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Q In elderly community dwelling women, is a functional task exercise programme (FTP) better than a resistance exercise programme (REP) for improving activities of daily living?
Clinical impact ratings GP/FP/Primary care ★★★★★☆☆ Geriatrics ★★★★★★☆ Physical medicine & rehabilitation ★★★★★☆☆
randomised controlled trial.
blinded (data collectors).*
Follow up period:
community leisure centre in Utrecht, the Netherlands.
98 elderly women ⩾70 years of age (mean age 74 y) who were medically fit to participate in an exercise programme. Exclusion criteria included recent fractures, unstable cardiovascular or metabolic diseases, and musculoskeletal disease or other chronic illness that might limit training or testing.
(i) FTP (core exercises done for >2 of 4 domains [moving with a vertical or horizontal component, carrying an object, and changing between lying-sitting-standing position] in 3 sessions of 5–10 repetitions) (n = 33), (ii) REP (exercises to strengthen the muscle groups that are important for daily task performance in 3 sets of 10 repetitions) (n = 34), or (iii) control (normal pattern of activity) (n = 31). Exercises were done 3 times/week (1 h sessions).
functional performance (Assessment of Daily Activity Performance [ADAP] and Timed Up and Go [TUG]) and muscle function (isometric knee extensor strength [IKES], isometric elbow flexor strength [IEFS], handgrip strength [HGS], and leg extension power [LEP]).
Patient follow up:
Participants in the FTP had a greater increase in ADAP total score compared with those who received REP (table) or the control intervention (p<0.001). FTP and REP groups did not differ for TUG, HGS, or LEP (table). The REP and control groups did not differ for ADAP total score (p = 0.06), TUG (p = 1.00), or HGS (p = 1.00). REP improved IKES and IEFS more than FTP (table).
In elderly community dwelling women, a functional task exercise programme was better than a resistance exercise programme for improving physical functional performance.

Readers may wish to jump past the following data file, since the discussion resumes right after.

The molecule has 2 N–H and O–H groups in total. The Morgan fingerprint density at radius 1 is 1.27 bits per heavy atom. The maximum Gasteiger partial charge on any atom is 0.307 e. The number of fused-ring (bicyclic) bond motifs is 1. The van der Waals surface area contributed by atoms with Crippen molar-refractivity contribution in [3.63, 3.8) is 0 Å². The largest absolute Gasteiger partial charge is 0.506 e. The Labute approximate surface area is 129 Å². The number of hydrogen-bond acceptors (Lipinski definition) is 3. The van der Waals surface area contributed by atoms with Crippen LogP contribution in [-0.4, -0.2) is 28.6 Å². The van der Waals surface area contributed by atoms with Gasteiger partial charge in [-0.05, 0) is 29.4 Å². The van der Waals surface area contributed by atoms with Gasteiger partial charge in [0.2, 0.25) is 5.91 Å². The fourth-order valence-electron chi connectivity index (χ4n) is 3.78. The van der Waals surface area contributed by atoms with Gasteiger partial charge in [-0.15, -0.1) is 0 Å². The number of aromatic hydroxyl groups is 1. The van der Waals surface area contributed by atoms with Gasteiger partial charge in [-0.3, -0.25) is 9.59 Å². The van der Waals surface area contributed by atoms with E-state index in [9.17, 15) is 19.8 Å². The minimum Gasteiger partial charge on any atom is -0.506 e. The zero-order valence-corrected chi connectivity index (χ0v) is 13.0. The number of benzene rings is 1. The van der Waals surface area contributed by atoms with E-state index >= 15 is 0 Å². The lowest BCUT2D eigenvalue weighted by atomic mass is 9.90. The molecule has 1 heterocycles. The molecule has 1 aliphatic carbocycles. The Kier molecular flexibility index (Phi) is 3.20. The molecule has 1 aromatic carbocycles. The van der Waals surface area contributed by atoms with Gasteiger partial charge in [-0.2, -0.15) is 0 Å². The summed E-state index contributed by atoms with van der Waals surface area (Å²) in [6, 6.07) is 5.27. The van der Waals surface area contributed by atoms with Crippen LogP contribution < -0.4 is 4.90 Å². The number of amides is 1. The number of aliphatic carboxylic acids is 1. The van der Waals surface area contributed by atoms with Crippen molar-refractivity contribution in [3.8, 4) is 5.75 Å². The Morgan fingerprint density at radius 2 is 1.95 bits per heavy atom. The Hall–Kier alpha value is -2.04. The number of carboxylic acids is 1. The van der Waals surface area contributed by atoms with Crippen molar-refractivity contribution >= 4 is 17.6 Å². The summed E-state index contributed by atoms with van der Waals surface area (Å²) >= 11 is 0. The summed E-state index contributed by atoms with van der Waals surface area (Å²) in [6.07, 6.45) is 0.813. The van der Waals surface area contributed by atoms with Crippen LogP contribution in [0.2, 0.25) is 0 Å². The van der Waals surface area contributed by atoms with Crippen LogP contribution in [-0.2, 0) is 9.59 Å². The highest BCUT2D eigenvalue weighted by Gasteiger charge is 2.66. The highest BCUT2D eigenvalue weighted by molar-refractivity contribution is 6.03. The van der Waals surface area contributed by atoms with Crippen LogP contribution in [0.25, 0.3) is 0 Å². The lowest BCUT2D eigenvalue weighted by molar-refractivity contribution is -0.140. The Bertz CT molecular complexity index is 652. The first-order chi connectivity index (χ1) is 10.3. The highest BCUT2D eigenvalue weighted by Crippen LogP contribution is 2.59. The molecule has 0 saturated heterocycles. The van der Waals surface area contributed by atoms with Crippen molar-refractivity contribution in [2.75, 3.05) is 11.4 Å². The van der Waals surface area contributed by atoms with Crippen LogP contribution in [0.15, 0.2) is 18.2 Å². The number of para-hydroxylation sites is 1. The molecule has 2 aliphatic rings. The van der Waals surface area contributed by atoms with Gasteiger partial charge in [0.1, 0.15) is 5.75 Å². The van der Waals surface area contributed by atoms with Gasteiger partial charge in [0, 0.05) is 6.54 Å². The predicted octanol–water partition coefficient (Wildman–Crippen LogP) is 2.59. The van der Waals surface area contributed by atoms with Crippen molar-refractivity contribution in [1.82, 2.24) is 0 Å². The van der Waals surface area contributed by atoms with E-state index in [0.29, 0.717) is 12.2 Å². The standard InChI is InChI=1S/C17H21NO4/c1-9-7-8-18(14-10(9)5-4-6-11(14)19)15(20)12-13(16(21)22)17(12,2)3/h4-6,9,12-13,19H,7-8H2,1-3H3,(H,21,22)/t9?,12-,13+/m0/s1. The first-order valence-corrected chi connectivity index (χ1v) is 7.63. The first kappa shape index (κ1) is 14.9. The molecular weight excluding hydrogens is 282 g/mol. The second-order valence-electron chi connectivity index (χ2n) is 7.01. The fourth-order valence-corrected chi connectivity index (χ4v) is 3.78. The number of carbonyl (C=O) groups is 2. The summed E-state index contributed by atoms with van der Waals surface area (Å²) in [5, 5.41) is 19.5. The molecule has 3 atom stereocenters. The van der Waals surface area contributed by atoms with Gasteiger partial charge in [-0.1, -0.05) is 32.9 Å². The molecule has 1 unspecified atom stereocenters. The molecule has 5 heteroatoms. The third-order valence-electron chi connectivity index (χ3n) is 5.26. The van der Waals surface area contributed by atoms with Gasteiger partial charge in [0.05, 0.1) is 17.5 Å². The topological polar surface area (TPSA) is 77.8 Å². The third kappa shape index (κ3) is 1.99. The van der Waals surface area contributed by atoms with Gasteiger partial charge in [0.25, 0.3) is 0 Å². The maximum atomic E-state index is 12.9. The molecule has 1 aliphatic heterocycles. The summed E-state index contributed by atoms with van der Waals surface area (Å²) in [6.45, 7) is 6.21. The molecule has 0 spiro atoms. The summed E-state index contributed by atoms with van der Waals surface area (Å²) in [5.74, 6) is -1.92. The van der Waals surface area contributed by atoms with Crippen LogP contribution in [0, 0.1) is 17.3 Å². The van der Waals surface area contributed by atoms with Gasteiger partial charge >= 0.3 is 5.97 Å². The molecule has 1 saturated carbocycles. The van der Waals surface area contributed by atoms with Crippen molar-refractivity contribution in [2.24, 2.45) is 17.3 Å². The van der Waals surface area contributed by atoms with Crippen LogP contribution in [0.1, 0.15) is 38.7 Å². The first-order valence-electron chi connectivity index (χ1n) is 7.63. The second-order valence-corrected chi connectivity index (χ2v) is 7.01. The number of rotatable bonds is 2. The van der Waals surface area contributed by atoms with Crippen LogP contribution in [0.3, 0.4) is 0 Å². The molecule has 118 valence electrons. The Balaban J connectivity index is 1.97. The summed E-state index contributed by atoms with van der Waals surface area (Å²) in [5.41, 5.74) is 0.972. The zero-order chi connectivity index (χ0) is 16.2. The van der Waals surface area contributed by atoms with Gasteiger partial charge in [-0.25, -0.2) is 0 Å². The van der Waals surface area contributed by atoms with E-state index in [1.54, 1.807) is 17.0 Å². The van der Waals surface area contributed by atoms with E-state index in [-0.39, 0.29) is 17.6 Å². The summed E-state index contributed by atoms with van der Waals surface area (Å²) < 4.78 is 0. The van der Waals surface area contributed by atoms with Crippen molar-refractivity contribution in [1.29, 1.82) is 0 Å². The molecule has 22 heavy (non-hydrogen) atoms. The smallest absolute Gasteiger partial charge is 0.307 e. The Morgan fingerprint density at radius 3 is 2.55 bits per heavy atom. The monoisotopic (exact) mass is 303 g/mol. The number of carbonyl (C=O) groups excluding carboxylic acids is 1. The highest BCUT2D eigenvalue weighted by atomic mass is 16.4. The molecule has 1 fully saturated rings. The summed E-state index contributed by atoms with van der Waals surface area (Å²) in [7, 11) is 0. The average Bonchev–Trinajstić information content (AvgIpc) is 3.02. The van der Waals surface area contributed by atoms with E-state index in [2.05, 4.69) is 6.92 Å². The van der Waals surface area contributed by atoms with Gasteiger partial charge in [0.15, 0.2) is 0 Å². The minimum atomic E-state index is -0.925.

Use it or lose it. Although geriatricians hear this mantra throughout their training, little evidence exists that prescribing an exercise programme focusing on functional tasks of everyday life has any advantage over the much more common practice of prescribing resistance exercises to improve strength and endurance. After a 12 week training programme in the study by de Vreede et al, the benefit of FTP for strength, balance, coordination, and ADAP persisted after 6 more months, whereas no persistent benefit was found in the REP group. In addition, participants randomised to the FTP group had fewer dropouts due to loss of interest and other causes than did the REP and non-exercise control groups.
de Vreede et al showed that the FTP group had a >10% increase in ADAP, which is considered clinically significant. Although the reliability and validity of ADAP have not yet been published, it is closely patterned after the well validated Continuous-Scale Physical Functional Performance. This latter scale showed a similar magnitude of difference between functionally independent community dwelling elderly patients and the most independent residents of a long term care facility.1
Although other studies have shown a functional benefit of task specific exercise,2 the study by de Vreede et al (which compared a similar regimen with resistance exercise) showed similar benefit for increasing strength but not for improving functional task performance. We should consider recommending functionally relevant exercise to our elderly patients.